Airport engineering is the design, construction, and maintenance of airport facilities. Airports are designed to fulfill many roles. Primary functions include runways for air craft take off sand landings and terminals for the safe movement of passengers and cargo in and out of the airport.
As an airport engineer, your primary responsibility is to plan and design the construction of safe and functional aviation facilities. Similar to civil engineers, airport engineers study maps, survey reports, and blueprints as part of the planning and design process. They may also evaluate construction materials, equipment, and labor costs associated with airport construction. Because this profession involves legal responsibilities, they must consider government regulations and requirements and ensure that airport facilities meet standards.
About the Book
This book has been rewritten for a fourth edition to continue to serve as the basic text used in airport planning and design courses. To date, this book has been used as a reference for airport designers, planners, and managers worldwide, as well as consultants involved in airport infrastructure development.
The fourth edition is a complete update of the third edition published in 1992, taking into account significant revisions in standards and recommended practices of the Federal Aviation Administration (FAA), the International Civil Aviation Organization (ICAO), and the International Air Transport Association (IATA).
In addition, there vision reflects the authors’ teaching, consulting, and research experience in this field. The authors have taught graduate and post-experience courses worldwide and have extensive experience as consultants, having been involved in the planning and design of many airports around the world, both large and small, for the past 20 years.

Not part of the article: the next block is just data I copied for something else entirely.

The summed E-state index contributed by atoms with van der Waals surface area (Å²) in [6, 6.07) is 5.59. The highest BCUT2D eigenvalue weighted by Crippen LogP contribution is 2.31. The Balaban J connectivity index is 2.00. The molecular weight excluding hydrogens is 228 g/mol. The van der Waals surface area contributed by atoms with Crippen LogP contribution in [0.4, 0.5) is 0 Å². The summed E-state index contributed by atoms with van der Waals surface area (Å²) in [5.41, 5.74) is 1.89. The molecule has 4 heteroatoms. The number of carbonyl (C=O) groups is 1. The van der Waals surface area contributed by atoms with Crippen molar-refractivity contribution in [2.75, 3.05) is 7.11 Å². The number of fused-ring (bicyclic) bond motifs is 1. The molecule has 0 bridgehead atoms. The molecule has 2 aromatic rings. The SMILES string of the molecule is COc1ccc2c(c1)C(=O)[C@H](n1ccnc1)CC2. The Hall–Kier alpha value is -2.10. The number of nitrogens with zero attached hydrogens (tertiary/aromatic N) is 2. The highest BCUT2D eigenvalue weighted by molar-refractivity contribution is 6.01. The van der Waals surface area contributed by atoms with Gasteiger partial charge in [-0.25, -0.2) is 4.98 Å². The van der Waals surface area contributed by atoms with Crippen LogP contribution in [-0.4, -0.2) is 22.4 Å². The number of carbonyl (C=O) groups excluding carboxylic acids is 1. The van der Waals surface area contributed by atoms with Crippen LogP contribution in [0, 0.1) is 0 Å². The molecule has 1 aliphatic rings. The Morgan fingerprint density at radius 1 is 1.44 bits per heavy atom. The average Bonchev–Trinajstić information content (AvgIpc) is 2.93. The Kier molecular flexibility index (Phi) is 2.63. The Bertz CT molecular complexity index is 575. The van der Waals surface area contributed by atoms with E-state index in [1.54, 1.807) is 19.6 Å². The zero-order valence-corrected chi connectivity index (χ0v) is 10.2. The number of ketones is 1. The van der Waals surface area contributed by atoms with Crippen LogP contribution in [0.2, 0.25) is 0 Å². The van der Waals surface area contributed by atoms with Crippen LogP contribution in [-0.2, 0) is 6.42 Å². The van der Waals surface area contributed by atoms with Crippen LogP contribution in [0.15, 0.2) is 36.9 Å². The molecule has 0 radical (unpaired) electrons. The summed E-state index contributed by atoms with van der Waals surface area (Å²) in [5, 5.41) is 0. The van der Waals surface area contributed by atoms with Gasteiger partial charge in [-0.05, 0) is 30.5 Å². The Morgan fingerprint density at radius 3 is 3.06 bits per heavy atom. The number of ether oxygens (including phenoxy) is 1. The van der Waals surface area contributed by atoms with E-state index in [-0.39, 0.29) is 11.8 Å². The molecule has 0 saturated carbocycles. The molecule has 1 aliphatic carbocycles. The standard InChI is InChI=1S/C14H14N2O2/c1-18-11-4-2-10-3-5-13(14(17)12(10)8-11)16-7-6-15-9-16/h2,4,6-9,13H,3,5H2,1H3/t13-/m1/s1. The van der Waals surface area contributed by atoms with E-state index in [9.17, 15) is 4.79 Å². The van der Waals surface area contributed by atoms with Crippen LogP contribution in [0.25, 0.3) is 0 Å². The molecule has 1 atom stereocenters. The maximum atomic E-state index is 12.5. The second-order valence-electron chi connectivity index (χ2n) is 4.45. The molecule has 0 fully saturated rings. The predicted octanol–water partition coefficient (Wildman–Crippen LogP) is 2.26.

This fourth edition of Airport Engineeringwaspublished18 years after the previous one, during which time very significant and far-reaching changes have occurred in the civil aviation community.
Since the 9/11 terrorist attacks in the north eastern United States in 2001, security has been dramatically and irreversibly tightened around the world and especially in the United States. Passenger convenience has been transformed by the almost universal introduction of electronic ticketing and check-in procedures; the inauguration of the A 380 heralded the arrival of what had been termed the “new big aircraft. The information technology (IT) revolution had a profound impact on the air travel and air transportation industries.